Our time leading up to the festival of Harvest should be full of 7s, full of 3+4s, full of God working with man and man working with God. If not it will be hard for the Lord to harvest us. If we only have 4s, man working but no God, we may never get there.
How do we know if our experience is that of 3+4 or just 4? The test is: Do we pray? Is the Lord’s presence with us? Do we enjoy the Lords leading? When something good happens, do we thank the Lord, or do we just take it as our doing? If there is no God, it is only 4.
Without God, nothing works. But even when we have God, we often turn our 3+4 into 3+4+2. The extra 2 is our 2 legs. We trust in God, but instead of Him leading us, we use our 2 legs to take Him wherever we want. He wants us to go to one school but we take Him to another. He wants us to take one job, but we go to another. He wants us to live in one place, but we move to another. Our 2 legs give us too much freedom. If this is our case, how can we ever expect the Lord to harvest us?
This is a special danger to those who feel they have accumulated some spiritual riches. It is easy to become proud, and this pride causes their 2 legs to become active. They may suddenly feel to become a missionary or a preacher with a large congregation. They think, “I will have my followers and do whatever whatever I feel.” If what we have does not add up to 7, it will never be harvested.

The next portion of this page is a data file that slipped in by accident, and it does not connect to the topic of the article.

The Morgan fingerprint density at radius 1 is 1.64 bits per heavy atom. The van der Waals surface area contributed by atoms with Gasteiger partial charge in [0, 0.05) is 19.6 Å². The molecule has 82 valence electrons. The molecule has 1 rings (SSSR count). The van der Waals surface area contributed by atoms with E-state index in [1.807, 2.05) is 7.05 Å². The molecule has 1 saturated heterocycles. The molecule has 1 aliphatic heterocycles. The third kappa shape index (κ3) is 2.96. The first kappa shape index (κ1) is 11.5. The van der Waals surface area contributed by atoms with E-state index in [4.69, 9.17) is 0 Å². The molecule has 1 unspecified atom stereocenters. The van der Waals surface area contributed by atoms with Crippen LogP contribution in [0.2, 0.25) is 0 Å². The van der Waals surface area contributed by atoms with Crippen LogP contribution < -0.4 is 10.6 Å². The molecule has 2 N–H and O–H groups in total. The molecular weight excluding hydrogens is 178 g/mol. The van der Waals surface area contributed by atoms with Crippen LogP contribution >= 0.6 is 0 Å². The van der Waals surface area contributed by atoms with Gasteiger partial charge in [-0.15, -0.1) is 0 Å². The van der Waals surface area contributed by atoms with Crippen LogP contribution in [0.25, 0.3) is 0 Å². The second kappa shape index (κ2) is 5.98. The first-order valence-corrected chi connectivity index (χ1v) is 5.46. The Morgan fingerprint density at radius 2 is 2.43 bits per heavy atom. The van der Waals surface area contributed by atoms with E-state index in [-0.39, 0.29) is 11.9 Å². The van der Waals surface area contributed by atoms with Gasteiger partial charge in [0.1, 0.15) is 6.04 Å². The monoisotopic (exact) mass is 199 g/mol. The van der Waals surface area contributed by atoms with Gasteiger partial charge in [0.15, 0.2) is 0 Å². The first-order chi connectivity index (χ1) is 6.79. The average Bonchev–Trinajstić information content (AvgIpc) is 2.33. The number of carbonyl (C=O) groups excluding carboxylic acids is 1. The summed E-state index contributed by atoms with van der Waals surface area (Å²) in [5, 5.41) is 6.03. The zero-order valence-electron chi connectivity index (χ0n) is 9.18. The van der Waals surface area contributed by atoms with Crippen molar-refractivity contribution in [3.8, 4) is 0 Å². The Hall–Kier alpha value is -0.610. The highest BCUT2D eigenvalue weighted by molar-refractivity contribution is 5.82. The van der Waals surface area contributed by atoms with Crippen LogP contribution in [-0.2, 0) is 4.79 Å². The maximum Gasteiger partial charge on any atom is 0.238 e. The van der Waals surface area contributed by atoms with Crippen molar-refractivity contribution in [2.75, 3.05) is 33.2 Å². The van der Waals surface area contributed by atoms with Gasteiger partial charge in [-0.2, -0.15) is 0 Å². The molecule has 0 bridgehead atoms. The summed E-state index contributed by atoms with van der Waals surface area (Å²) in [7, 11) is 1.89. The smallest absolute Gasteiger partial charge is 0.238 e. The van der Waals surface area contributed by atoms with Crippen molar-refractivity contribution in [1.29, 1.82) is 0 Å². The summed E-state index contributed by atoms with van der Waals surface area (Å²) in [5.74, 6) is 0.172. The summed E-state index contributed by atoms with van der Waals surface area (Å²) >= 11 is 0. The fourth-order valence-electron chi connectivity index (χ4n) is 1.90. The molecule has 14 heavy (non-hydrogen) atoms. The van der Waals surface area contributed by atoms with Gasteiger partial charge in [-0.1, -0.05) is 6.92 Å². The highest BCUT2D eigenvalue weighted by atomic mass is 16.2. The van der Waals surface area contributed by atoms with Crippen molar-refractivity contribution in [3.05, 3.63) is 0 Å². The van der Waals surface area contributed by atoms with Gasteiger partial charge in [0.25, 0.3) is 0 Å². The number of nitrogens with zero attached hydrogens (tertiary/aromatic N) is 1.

Then we come to the festival of Ingathering, sometimes called the festival of Tabernacles. This came toward the end of the year, and should be the normal conclusion to our labor. But many who grow a lot never develop into the Ingathering. How will we get there? Only by continuing to have 3+4 experiences.
How much the Lord uses us is not our concern. Our concern must be to experience God with man, 3+4, over and over again throughout our entire life. We must depend on the Lord even for this. Everything we go through has to involve God and us together. How rich such a life is! What a satisfaction to both God and man!